The New Global Student: Skip the SAT, Save Thousands on Tuition, and Get a Truly International Education by Maya Frost.
Maya Frost has written a rather astonishing (to me, at least) how-to book. While her focus is ostensibly on how living and studying overseas is a powerful alternative to the standard US educational path, it is also much more.
The Frost family, Maya, Tom and four daughters, were living in Portland, OR when they decided — with three daughters in high school — to move to Mexico. In addition to moving the family overseas, each of the girls spent their junior year of high school in a foreign exchange program in another country, independently of the family.
The family was fortunate that both parents were able to handle their work virtually, so finances were not an issue. In fact, Frost explained that living overseas helped them save substantial amounts toward the girls’ college educations.
The result of all this internationalization, according to Frost, is students who graduated from college earlier than their peers, with substantially lower costs, no debt, and opportunities galore.
Under the heading, “Top Ten Reasons to Read This Book,” she begins:
“This is not your typical college-prep handbook. In fact, The New Global Student is more like the anti-college prep handbook.
“Instead, this eye-popping how-to guide offers tips, ticks, and only-if-you’ve been there secrets to show frazzled parents and students how to completely avoid the traditional hypercompetitive path to that golden university diploma and surge ahead with flaming enthusiasm and red-hot qualifications for life (and work) in the global economy.”
Quoting a variety of educational and other experts, and with testimonies from global students, including her own children, Frost cogently and wittily describes how diverging from the beaten path can help students (and their families) in some expected and unexpected ways.
Frost is a strong advocate for a junior-year abroad. Junior year of high school, that is. Frost writes:
“I’ve had three tearful goodbyes with my daughters when they went abroad during high school . . . and I can assure you that the sadness and worry you feel as a parent will be completely overridden by the thrill of seeing your child become utterly transformed into a young adult with a heap of remarkable skills that he or she could never have gained by staying home with you.”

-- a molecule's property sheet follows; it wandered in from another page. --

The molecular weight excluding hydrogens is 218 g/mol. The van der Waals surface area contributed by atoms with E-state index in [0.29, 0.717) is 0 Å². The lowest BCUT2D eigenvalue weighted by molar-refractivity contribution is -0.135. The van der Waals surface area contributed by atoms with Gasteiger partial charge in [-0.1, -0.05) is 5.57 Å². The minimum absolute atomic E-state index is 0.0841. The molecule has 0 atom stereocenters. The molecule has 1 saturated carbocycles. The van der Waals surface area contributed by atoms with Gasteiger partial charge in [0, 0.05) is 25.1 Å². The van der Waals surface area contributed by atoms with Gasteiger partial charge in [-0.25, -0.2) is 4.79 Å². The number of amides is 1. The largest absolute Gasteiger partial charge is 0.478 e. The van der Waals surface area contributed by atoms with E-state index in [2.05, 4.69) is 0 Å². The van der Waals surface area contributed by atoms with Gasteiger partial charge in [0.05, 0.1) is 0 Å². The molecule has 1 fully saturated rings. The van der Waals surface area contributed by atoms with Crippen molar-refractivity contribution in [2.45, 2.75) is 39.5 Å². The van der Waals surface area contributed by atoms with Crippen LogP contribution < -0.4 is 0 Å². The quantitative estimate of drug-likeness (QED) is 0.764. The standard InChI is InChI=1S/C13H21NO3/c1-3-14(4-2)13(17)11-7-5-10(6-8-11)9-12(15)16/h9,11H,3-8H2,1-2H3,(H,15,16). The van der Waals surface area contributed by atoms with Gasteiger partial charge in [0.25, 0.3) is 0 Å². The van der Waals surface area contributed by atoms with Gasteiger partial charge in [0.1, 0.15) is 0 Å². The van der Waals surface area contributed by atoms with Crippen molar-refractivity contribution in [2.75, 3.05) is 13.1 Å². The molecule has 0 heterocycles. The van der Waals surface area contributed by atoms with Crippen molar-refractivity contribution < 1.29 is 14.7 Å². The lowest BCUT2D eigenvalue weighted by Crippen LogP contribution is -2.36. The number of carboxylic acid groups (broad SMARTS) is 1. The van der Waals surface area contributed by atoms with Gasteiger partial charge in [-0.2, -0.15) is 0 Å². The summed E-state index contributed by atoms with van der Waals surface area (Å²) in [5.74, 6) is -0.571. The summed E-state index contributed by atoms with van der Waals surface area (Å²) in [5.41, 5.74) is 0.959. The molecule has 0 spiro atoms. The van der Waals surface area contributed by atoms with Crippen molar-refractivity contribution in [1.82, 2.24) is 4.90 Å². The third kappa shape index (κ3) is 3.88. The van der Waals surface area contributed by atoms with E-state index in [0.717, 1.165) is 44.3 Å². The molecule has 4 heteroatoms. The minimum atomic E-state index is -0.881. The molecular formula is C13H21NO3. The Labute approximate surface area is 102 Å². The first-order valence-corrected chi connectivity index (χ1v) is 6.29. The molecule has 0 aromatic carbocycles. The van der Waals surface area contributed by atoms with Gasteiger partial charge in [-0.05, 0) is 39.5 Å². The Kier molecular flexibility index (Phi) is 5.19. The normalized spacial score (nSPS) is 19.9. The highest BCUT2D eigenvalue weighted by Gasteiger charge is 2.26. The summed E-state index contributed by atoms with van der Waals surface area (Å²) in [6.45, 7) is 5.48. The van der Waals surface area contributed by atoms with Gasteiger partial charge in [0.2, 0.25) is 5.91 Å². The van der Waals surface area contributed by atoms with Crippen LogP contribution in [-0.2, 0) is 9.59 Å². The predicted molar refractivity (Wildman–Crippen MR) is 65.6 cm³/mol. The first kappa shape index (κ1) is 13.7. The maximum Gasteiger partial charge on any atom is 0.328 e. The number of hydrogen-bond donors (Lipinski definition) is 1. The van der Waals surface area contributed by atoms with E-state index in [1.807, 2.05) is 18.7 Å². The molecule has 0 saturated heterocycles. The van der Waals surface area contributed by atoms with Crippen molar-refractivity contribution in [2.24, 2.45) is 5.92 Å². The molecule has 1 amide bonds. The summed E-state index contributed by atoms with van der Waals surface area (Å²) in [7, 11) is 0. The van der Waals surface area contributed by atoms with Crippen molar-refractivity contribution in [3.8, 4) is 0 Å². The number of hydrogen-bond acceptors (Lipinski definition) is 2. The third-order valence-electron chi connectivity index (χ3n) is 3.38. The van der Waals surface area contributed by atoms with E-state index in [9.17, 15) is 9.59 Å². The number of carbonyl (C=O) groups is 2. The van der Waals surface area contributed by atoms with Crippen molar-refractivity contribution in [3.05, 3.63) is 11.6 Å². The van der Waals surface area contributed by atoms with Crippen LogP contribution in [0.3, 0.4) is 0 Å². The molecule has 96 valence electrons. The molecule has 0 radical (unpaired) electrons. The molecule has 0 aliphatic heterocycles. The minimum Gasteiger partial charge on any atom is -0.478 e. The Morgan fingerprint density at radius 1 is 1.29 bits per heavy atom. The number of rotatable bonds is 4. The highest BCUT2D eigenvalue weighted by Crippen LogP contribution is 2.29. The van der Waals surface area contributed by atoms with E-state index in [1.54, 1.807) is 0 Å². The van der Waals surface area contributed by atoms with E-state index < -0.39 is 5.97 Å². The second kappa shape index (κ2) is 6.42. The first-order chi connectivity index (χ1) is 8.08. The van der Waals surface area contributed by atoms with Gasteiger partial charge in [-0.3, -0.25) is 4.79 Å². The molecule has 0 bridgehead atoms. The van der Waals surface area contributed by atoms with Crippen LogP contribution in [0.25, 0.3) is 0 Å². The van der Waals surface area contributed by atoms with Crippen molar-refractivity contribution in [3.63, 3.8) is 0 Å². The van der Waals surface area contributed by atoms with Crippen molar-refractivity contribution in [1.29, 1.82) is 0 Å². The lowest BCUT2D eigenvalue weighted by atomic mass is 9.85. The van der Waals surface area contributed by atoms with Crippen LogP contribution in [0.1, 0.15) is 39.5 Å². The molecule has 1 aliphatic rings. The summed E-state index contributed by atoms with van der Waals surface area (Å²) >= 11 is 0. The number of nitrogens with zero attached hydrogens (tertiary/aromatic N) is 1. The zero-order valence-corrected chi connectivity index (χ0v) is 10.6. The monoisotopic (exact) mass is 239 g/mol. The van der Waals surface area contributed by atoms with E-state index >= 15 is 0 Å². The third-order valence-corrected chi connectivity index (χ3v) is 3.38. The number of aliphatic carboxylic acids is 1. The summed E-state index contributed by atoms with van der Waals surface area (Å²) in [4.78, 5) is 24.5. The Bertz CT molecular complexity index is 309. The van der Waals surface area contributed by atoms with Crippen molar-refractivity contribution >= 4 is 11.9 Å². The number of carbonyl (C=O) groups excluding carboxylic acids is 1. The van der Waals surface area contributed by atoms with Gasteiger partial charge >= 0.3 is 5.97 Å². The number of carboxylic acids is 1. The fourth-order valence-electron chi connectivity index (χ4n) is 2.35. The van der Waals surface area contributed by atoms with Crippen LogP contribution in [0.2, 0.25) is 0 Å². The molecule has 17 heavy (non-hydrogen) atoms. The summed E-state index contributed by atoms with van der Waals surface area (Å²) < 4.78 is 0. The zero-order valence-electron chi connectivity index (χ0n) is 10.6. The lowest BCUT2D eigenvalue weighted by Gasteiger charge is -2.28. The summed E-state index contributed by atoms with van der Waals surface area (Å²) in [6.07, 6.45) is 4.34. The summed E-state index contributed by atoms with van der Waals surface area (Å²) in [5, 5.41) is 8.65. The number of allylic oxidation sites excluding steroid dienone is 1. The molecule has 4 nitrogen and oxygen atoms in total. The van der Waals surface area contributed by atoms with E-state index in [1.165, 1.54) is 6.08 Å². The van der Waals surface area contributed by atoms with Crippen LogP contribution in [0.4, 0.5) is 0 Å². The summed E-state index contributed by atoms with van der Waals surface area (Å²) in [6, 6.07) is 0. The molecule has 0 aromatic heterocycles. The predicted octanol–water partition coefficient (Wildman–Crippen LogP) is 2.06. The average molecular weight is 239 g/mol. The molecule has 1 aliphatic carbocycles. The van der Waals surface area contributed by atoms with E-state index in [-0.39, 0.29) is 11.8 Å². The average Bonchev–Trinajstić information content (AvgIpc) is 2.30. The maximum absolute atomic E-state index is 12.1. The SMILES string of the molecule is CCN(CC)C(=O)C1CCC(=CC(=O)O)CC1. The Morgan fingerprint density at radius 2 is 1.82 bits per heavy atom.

Frost discusses the typical US “4×4” educational system of four years of high school followed by four years of college, and then gives examples of students who have followed different paths. One of them even managed to parlay her international experience into getting into Wellesley College without graduating from high school!
“Emily Montgomery spent a year in Hungary on an AFS exchange, and after she returned to Texas, she figured out how to get into Wellesley without actually graduating from high school or even taking the GED!”
You can read more about Emily and the other students featured in the book on Frost’s blog.
Even more powerful than the message of possibility for students, however, is Frost’s clear exposition of the reasons why taking the leap to move yourself into another country and another culture at any age is a positive and growth-promoting adventure. Frost challenges the idea that choosing a popular path ensures happiness, or that “stuff” is evidence of happiness.
Finally, Frost provides a “snappy comeback cheat sheet” of responses to those well-meaning family members and friends who just don’t understand. She tells us that “the hardest part of taking the big leap is not the leap itself but dealing with those who warn you about slipping into a dark and terrifying crevasse.” She advises readers to “respond with sass and snark. . . . Wait, did I say that? I meant humor and grace.”
Whether you have children or not, if you have ever toyed for five minutes with the idea of living in another country, you should read this book. If nothing else, it will show you where your life at home could be improved by straying from the beaten path.
Come to think of it, didn’t Robert Frost write a poem about that years ago?